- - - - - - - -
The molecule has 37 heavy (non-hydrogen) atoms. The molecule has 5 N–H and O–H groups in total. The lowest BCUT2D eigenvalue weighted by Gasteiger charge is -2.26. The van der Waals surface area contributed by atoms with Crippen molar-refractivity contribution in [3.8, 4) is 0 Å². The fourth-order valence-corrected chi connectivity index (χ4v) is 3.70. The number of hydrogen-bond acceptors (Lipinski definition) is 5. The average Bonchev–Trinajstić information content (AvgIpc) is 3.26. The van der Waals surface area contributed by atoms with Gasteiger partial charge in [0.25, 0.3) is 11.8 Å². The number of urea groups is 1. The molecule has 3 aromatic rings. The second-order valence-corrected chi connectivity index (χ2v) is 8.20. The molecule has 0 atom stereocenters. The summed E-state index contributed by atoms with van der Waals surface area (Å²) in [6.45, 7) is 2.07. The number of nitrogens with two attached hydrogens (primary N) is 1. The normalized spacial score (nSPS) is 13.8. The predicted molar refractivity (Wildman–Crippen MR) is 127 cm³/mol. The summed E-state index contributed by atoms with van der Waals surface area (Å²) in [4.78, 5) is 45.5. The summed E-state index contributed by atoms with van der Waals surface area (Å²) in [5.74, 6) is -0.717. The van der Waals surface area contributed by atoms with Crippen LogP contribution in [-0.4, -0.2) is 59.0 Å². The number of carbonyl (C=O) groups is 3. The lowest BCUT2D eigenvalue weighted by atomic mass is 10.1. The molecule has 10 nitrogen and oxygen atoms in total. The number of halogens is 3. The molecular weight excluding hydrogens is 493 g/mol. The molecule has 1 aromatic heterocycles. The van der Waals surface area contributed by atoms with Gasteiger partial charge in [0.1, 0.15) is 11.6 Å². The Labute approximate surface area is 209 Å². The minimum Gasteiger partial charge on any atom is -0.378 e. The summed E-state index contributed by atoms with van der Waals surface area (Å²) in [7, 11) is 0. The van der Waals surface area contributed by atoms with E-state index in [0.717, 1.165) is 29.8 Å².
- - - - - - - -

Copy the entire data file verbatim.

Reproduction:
The molecule has 37 heavy (non-hydrogen) atoms. The molecule has 5 N–H and O–H groups in total. The lowest BCUT2D eigenvalue weighted by Gasteiger charge is -2.26. The van der Waals surface area contributed by atoms with Crippen molar-refractivity contribution in [3.8, 4) is 0 Å². The fourth-order valence-corrected chi connectivity index (χ4v) is 3.70. The number of hydrogen-bond acceptors (Lipinski definition) is 5. The average Bonchev–Trinajstić information content (AvgIpc) is 3.26. The van der Waals surface area contributed by atoms with Gasteiger partial charge in [0.25, 0.3) is 11.8 Å². The number of urea groups is 1. The molecule has 3 aromatic rings. The second-order valence-corrected chi connectivity index (χ2v) is 8.20. The molecule has 0 atom stereocenters. The summed E-state index contributed by atoms with van der Waals surface area (Å²) in [6.45, 7) is 2.07. The number of nitrogens with two attached hydrogens (primary N) is 1. The normalized spacial score (nSPS) is 13.8. The predicted molar refractivity (Wildman–Crippen MR) is 127 cm³/mol. The summed E-state index contributed by atoms with van der Waals surface area (Å²) in [4.78, 5) is 45.5. The summed E-state index contributed by atoms with van der Waals surface area (Å²) in [5.74, 6) is -0.717. The van der Waals surface area contributed by atoms with Crippen LogP contribution in [-0.4, -0.2) is 59.0 Å². The number of carbonyl (C=O) groups is 3. The lowest BCUT2D eigenvalue weighted by atomic mass is 10.1. The molecule has 10 nitrogen and oxygen atoms in total. The number of halogens is 3. The molecular weight excluding hydrogens is 493 g/mol. The molecule has 1 aromatic heterocycles. The van der Waals surface area contributed by atoms with Gasteiger partial charge in [0.1, 0.15) is 11.6 Å². The Labute approximate surface area is 209 Å². The minimum Gasteiger partial charge on any atom is -0.378 e. The summed E-state index contributed by atoms with van der Waals surface area (Å²) in [7, 11) is 0. The van der Waals surface area contributed by atoms with E-state index in [0.717, 1.165) is 29.8 Å².